Managing Your Child's Learning At Home During The Coronavirus Pandemic

(AD) If the idea of home schooling your primary school age children is all getting a bit much for you you aren't alone. Take a step back and try to relax. No one is expecting you to teach you children how they would be taught in school. Schools closing across the country for the coronavirus pandemic is an exceptional situation and it is stressful enough without trying to replicate a PGCE in a few weeks.

children sitting at a dining room table completing maths in workbooks is one way of managing children's learning during the coronavirus school closures
There are different ways to manage your children's learning at home during the coronavirus schools closures

As a homeschooling parent I follow on Instagram pointed out: before she made the decision to homeschool she spent months thinking it through, she studied the syllabus and planned how they would manage it. While it could be possible that our children wont go back to until September (which seems an incredibly scary prospect right now) many of us aren’t equipped to replicate our children’s formal schooling and I would suggest it’s not worth trying. However long this lasts our children will all be at different places when they go back, just like they were before the schools closed. Teachers are trained in identifying their needs and bringing them up to the expected level. In the short term it is important to get them to practice the reading and writing skills they already have and to cultivate a love of learning and curiosity. If you need more help then try Tutor Hunt for a tutor near you who can help. 

Here are some suggestions of how to manage learning at home over the next few months:

Spread The Learning Out

Many parents are trying to give their children some form of education while they themselves work from home. Older children can be set tasks and left to work more independently, but this doesn’t work for all children. Children don’t need to be doing lessons 9 til 3 Monday to Friday though, it might be easier to spread learning over the 7 days of the week (especially the weekends if you aren’t having to work then) and during the holidays too. Aiming for maybe 2 hours a day structured activities is easily enough to keep progressing their education.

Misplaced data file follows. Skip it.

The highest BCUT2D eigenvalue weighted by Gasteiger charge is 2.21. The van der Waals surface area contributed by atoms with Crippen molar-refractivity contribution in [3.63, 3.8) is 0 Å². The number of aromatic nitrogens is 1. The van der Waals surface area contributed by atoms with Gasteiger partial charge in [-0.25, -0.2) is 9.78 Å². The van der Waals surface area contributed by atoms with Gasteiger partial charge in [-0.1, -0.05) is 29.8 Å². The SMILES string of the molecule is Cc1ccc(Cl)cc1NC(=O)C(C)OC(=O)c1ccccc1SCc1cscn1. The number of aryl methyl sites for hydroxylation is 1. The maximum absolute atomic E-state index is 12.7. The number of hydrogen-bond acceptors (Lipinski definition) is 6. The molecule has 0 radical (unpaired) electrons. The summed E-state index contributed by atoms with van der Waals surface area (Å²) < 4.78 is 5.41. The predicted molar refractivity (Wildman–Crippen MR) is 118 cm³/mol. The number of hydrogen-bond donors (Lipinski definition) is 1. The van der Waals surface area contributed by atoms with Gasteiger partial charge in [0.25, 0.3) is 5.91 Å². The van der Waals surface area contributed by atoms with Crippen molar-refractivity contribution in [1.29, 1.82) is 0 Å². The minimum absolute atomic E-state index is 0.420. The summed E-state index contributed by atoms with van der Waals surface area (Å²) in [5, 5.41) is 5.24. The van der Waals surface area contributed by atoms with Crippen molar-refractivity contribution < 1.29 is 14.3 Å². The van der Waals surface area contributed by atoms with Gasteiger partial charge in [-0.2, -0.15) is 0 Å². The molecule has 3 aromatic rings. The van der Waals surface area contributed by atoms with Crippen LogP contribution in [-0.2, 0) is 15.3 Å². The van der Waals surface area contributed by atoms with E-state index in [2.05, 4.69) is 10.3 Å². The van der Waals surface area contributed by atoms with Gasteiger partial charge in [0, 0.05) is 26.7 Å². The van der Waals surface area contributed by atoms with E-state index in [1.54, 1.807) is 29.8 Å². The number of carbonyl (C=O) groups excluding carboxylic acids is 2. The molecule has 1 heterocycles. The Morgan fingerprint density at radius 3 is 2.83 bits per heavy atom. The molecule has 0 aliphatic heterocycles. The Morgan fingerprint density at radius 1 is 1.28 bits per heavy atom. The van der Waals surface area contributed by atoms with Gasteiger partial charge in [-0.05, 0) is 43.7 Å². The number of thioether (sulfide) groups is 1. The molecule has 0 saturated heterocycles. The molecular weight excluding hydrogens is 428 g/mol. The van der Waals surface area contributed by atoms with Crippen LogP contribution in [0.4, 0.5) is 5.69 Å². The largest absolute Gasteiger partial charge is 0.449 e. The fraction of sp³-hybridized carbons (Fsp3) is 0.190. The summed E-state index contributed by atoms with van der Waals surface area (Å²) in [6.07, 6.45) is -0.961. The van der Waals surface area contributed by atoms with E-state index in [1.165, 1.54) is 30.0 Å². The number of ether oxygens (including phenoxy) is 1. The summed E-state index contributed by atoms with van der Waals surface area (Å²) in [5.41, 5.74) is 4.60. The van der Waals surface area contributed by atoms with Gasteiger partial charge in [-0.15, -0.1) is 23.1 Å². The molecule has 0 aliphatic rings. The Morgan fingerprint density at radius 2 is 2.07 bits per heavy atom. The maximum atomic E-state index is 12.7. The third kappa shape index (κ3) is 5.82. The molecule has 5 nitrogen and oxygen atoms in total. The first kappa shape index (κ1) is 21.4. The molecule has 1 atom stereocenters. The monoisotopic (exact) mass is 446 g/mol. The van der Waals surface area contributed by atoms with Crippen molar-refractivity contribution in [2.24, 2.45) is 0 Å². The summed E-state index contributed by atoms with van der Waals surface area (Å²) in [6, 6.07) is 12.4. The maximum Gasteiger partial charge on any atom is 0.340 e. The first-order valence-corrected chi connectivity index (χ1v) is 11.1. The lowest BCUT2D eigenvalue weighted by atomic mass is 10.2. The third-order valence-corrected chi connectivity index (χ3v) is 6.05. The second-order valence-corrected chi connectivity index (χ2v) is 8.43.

Mix Up The Learning

You might feel that children are learning more if they are going though work sheets, but there are lots of different ways children learn. For younger children learning through play is still hugely important and everything from building with LEGO, to helping cook dinner or growing some vegetables is helping them with maths, science and more.

I will be encouraging my eldest to keep a diary and to write letters to family because I have noticed how her writing deteriorates over summer holidays if she doesn’t practice enough. We always do a lot of reading as a family, but bedtime stories and reading aloud are now even more important, but I also feel easier to fit in because my children aren’t exhausted from a day of learning at school.

learning at home with children doesn't have to just be formal learning, we have planted some salad and vegetables seeds and will be watching them grow
Planting some seeds in old margarine tubs

Keep Active

We all need to keep active and although current advice allows walks outside (as long as we keep our distance from others) this might change and not everyone is lucky enough to have a garden. Just putting some music on and dancing madly around the room is a great way to be active and relax, but if you want something more structured there are a huge number of people doing lives on social media or who have youtube videos for activities like yoga to ballet classes. Joe Wicks (The Body Coach) is doing live PE classes from 9am each day this week on his YouTube channel and if you miss those he has lots of work out videos for kids on his channel already.

Check Out The Schools Resources

Schools are varying widely in the amount of resources they are providing. Our school has provided a huge number of work sheets as well as access to various apps and online programmes. It’s easy to feel a little overwhelmed, but schools don’t expect you to do all of these, they are just giving you various options.

My children spend so much of their downtime on small screens that I really don’t want them to spend all their learning time on there too so I will be balancing out some of the school activities with my own ideas.

Look for Other Resources

There is so much available right now to help parents in their Home Learning journey from great preschool learning aids to free printables and activity ideas from a huge range of companies and blogs there is no shortage of ideas to inspire you.

Get Help

If you feel your child was already struggling or they are at a key point in their education then you might want to take this time as an opportunity to focus on advancing their learning. One option is to use online tutoring to get the support of someone who understands the school syllabus and how children learn. This also has the benefit that it’s not just you asking them to do the work (my eldest tries much harder to impress her teachers than she does me).

Mental Health

As parents we are struggling with the enormity of this fast moving pandemic, many of us are anxious and unsure. Most children are only just beginning to realise the impact of COVID-19 and they are likely to have a huge number of emotions they struggle with over the coming weeks as they realise just how big this is. The most important thing right now is to look after the health (mental and physical) of our families. If the more structured learning at home is becoming too much for you or your children then take a break, take the pressure off and maybe try a different approach after a few days.

***Disclosure: This is a collaborative post***

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